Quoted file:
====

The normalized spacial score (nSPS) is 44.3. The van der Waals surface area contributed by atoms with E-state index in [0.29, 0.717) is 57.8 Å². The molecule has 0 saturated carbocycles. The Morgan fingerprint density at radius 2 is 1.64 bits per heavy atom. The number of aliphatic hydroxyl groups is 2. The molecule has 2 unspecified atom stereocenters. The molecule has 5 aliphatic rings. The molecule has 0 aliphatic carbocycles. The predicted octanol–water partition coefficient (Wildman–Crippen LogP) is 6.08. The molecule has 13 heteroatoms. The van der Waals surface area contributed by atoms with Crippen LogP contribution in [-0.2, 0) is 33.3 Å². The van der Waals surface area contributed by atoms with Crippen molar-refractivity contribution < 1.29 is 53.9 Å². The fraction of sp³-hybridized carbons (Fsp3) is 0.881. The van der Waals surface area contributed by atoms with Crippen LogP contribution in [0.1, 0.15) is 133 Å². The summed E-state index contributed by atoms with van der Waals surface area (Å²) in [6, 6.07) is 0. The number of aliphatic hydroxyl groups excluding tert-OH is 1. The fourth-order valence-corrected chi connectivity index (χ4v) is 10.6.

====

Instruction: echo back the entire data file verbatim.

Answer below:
The normalized spacial score (nSPS) is 44.3. The van der Waals surface area contributed by atoms with E-state index in [0.29, 0.717) is 57.8 Å². The molecule has 0 saturated carbocycles. The Morgan fingerprint density at radius 2 is 1.64 bits per heavy atom. The number of aliphatic hydroxyl groups is 2. The molecule has 2 unspecified atom stereocenters. The molecule has 5 aliphatic rings. The molecule has 0 aliphatic carbocycles. The predicted octanol–water partition coefficient (Wildman–Crippen LogP) is 6.08. The molecule has 13 heteroatoms. The van der Waals surface area contributed by atoms with Crippen LogP contribution in [-0.2, 0) is 33.3 Å². The van der Waals surface area contributed by atoms with Crippen molar-refractivity contribution < 1.29 is 53.9 Å². The fraction of sp³-hybridized carbons (Fsp3) is 0.881. The van der Waals surface area contributed by atoms with Crippen LogP contribution in [0.1, 0.15) is 133 Å². The summed E-state index contributed by atoms with van der Waals surface area (Å²) in [6, 6.07) is 0. The number of aliphatic hydroxyl groups excluding tert-OH is 1. The fourth-order valence-corrected chi connectivity index (χ4v) is 10.6.